[Ilugc] Some good news.....
steve at lonetwin.net
Mon Jun 28 12:33:57 IST 2010
On 06/27/2010 10:52 AM, Kenneth Gonsalves wrote:
> On Saturday 26 June 2010 21:16:13 you wrote:
>> Supposed you are a garage mechanic who spends years developing a new and
>> efficient carburetor. This is a fairly tedious time consuming and costly
>> affair for individuals. However, if you invent this new carburetor, you
>> apply for a patent by disclosing the manner in which the carburetor
>> functions so that on the one hand people understand how your carburetor
>> works and can build on top of it and on the other hand those big companies
>> who have the resources to can't just copy the design and mass produce the
>> carburetor on their conveyor belts.
> there are always two schools of thought regarding patents - one that they
> encourage innovation and the other that they discourage innovation. There are
> enough arguments on both sides to convince anyone. What I find strange is the
> view that patents are bad in some fields - software, medicine and good in other
What's so strange about it ? I find at least two sites dedicated to the fight
against software patents suggesting the same (albeit as a passing reference):
http://www.nosoftwarepatents.com/en/m/basics/whatis.html (the last 2 points)
http://stopsoftwarepatents.org/myth (4th myth)
One should not generalize rules arbitrarily across non-associated domains, even
if they appear to be similar on the surface. For instance, moving in the other
direction, ie: from some external field to software -- it does not make any
sense to apply the rules for broadcasting and publication to online media
although that doesn't stop our Indian 'cyber police' from trying to do so.
> But the point is how does innovation come about. When one says linus wrote
> linux - actually what he did was modify minix and release it as linux. When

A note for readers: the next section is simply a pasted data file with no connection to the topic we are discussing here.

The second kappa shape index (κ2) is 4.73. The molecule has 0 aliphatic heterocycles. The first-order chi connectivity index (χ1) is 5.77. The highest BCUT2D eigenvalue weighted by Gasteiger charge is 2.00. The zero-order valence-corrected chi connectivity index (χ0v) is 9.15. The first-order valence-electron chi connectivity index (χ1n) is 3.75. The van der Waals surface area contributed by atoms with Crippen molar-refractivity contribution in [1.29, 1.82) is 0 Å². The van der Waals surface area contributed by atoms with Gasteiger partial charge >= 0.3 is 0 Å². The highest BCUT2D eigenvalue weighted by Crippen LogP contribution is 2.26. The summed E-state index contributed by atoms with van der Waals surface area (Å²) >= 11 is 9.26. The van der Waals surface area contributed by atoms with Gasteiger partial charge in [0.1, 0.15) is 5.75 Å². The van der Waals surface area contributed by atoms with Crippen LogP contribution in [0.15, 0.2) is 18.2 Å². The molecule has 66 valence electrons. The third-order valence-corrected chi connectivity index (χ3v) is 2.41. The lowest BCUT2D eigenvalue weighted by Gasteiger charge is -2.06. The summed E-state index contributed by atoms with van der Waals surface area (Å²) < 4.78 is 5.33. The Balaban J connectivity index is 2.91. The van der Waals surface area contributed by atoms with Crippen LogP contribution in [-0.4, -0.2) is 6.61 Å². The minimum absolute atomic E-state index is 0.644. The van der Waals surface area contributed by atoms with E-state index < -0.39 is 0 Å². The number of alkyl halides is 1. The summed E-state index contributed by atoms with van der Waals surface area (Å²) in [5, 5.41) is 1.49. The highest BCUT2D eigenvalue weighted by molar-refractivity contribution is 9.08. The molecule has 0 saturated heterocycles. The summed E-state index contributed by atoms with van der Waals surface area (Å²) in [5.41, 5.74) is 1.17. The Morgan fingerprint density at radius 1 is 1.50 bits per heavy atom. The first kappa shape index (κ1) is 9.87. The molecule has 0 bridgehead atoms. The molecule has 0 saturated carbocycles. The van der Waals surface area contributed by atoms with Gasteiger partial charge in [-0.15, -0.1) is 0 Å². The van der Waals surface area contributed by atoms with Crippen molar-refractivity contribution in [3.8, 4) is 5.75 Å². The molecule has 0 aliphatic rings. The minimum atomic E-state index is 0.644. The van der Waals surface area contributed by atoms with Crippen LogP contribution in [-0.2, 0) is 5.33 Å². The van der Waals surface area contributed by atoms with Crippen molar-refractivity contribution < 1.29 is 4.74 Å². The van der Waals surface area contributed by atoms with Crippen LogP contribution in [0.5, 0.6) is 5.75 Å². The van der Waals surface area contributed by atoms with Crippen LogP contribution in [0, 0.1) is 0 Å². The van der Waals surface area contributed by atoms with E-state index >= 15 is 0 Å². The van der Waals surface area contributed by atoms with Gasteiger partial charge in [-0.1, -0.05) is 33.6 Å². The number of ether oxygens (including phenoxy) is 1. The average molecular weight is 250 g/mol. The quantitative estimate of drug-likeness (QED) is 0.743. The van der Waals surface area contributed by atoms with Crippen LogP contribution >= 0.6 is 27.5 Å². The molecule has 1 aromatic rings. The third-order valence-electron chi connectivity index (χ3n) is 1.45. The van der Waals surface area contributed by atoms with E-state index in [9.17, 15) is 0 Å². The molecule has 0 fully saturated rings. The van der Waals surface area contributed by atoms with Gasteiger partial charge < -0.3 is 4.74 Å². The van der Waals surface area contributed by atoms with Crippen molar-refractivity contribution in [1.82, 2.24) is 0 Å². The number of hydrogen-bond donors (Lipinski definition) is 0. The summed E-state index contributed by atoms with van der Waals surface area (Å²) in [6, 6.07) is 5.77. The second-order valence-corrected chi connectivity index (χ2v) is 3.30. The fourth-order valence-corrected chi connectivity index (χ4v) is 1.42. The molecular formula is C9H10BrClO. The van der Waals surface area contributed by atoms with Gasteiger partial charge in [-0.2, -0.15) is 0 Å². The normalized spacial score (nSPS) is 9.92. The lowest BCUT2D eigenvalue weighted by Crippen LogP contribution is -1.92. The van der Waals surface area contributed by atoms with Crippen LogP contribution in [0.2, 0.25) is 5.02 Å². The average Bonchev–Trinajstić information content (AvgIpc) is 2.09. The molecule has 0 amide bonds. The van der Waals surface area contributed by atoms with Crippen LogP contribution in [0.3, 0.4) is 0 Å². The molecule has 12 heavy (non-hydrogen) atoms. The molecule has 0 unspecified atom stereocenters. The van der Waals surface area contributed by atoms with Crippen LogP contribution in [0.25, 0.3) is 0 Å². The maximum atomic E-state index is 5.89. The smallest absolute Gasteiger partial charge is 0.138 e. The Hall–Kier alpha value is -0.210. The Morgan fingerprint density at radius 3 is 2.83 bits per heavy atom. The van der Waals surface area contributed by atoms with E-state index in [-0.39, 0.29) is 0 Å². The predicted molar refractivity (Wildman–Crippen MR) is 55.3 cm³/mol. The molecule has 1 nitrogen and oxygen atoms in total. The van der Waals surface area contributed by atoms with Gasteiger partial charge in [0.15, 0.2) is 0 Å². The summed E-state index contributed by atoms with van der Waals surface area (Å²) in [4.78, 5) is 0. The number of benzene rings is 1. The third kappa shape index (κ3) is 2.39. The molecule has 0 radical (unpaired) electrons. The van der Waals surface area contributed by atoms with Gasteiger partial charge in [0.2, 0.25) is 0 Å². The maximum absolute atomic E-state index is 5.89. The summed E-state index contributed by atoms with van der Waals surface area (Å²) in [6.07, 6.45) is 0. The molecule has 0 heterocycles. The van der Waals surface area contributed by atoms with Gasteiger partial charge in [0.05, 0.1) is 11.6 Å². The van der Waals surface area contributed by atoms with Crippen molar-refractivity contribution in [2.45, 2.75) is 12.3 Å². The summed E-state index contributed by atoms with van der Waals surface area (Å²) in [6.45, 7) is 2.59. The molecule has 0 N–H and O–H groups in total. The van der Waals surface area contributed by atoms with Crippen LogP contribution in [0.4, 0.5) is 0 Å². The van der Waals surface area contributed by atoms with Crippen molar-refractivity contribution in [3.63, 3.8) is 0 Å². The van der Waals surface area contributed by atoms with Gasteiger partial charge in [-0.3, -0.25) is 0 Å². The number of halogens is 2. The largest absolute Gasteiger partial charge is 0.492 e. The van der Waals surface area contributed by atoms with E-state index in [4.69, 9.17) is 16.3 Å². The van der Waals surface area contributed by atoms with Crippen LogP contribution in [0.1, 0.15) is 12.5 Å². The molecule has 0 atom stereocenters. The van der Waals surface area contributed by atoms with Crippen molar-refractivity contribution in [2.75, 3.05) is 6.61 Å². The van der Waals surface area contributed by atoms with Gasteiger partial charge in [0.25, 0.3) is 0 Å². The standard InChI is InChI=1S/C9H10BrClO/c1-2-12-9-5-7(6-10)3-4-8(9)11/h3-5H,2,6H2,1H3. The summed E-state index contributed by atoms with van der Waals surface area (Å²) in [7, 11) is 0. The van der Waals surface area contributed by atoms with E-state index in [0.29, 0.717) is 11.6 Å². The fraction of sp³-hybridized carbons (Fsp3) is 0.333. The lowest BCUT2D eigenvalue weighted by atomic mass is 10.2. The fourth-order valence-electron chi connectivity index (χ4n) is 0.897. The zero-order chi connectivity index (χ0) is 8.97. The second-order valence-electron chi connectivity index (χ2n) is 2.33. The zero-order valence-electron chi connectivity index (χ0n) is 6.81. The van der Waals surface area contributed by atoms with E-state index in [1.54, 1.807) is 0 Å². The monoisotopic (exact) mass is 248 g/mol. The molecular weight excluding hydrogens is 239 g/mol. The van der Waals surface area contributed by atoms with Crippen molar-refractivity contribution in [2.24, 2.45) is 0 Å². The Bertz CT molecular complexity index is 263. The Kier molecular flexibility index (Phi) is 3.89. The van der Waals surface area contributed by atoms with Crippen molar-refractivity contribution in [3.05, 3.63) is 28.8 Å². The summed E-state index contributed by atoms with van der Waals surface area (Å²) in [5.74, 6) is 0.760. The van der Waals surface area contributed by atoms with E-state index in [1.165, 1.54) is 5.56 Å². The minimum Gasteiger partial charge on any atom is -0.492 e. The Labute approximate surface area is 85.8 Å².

> RMS wrote gcc - he took an existing compiler and modified it. So it is when a
> guy in Coimbatore made a submersible pump - he took an existing pump and
> modified it. Yes, there have been inventions that are totally from scratch and
> totally revolutionary and not built on work done by some one before (I cannot
> off hand remember one - but there must be any number) - so the concept that one
> has to pay royalty or get permission (or maybe even be denied permission) to
> use pre existing work ...
Well, I don't know about the coimbatore guy's submersible pump but I am willing
to bet if he hasn't patented his invention neither with anyone else.
Now, that i think about it, this issue is quite similar to the GPL/BSD debate.
Sharing of someone's creations, IMHO, should happen under the terms decided by
the creator. With GPL this implies that if you want to build on top of the
creator's work you recognize her, and offer the 'built-on' creation under the
same terms as offered to you. You, if I am not mistaken, believe in the BSD
philosophy that work should be open without restrictions, right ?
Anyways, returning back to patents, lest anyone thinks I am mixing up things,
that digression in the paragraph above only goes to prove that patents are not
necessary for protecting (or not) the rights of the creator of software.
Copyright is sufficient.
As far as other non-software creations are concerned, that might not be the case.
random spiel: http://lonetwin.net/
what i'm stumbling into: http://lonetwin.stumbleupon.com/
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